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3-D printer store shows off new tech

MakerBot founder Bre Pettis stands behind the counter at the Makerbot store in New York on Nov. 20, 2012.
MakerBot founder Bre Pettis stands behind the counter at the Makerbot store in New York on Nov. 20, 2012.TechMediaNetwork

NEW YORK — The world's first 3-D printer retail store has been open for two months now. MakerBot store operator Jason Schapiro has noticed that about half the people who come in are getting the chance to see a 3-D printer in real life for the first time. 

3-D printers create objects by printing successive thin layers of molten plastic, building objects up layer by layer. Certain industries, such as airplane makers, have used them to print one-of-a-kind parts for years now. Meanwhile, several companies, such as MakerBot Industries, Ultimaker and Cubify, are working to sell 3-D printers to the regular folks at home.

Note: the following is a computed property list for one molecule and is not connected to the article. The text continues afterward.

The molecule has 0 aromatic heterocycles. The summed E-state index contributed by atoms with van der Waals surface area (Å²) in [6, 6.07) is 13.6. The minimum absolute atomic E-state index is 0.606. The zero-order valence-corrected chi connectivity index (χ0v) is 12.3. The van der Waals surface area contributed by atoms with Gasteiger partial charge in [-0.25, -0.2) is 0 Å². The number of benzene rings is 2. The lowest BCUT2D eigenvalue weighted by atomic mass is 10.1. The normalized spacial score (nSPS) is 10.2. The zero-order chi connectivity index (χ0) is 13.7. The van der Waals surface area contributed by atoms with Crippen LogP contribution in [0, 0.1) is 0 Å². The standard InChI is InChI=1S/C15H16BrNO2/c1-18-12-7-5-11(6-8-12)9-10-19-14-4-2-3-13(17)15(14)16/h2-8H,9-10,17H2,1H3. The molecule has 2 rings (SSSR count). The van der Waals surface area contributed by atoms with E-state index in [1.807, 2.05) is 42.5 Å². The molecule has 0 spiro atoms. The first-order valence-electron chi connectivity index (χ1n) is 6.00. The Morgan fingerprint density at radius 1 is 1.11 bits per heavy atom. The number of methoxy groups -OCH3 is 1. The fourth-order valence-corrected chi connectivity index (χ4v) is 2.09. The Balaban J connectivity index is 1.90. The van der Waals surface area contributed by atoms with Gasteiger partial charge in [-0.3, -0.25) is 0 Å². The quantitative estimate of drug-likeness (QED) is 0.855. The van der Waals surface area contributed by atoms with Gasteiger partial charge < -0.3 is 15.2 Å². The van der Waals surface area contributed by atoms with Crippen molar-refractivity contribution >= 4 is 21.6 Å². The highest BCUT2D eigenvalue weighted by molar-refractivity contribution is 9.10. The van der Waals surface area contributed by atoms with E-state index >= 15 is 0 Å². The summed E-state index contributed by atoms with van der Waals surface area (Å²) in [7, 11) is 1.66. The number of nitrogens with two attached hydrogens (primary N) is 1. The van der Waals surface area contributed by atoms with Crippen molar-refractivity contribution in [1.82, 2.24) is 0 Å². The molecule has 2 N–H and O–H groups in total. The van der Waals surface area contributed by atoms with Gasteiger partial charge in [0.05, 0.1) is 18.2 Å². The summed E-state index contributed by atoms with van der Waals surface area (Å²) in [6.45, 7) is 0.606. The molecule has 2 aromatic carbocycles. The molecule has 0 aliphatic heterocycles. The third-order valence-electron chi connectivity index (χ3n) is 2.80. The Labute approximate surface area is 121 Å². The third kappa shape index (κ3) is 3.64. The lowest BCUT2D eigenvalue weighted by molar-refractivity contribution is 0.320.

But to get customers to bring 3-D printers home, companies first need to explain how the devices work. With a retail store, that initial lesson is much easier to give, Schapiro said. The store sells a few printers a day, he added. 

TechNewsDaily visited the MakerBot store during a grand opening event Nov. 20. Customers can buy home 3-D printers here, which start at $1,749. They may also buy 3-D printed knickknacks, including holiday ornaments, a chain-link watch strap, replicas of historical buildings, toy cars with rolling wheels and toy helicopters with spinning blades. The simplest tchochkes start at $5.

The store also unveiled a new service Tuesday. There's now a photo booth where customers may sit inside, get four photos snapped of their faces from different angles, and have those photos turned into a 3-D model of their head — a digital file that can get sent to a 3-D printer, analogous to a document file for a laser printer. MakerBot then 3-D prints and mails the head to you.

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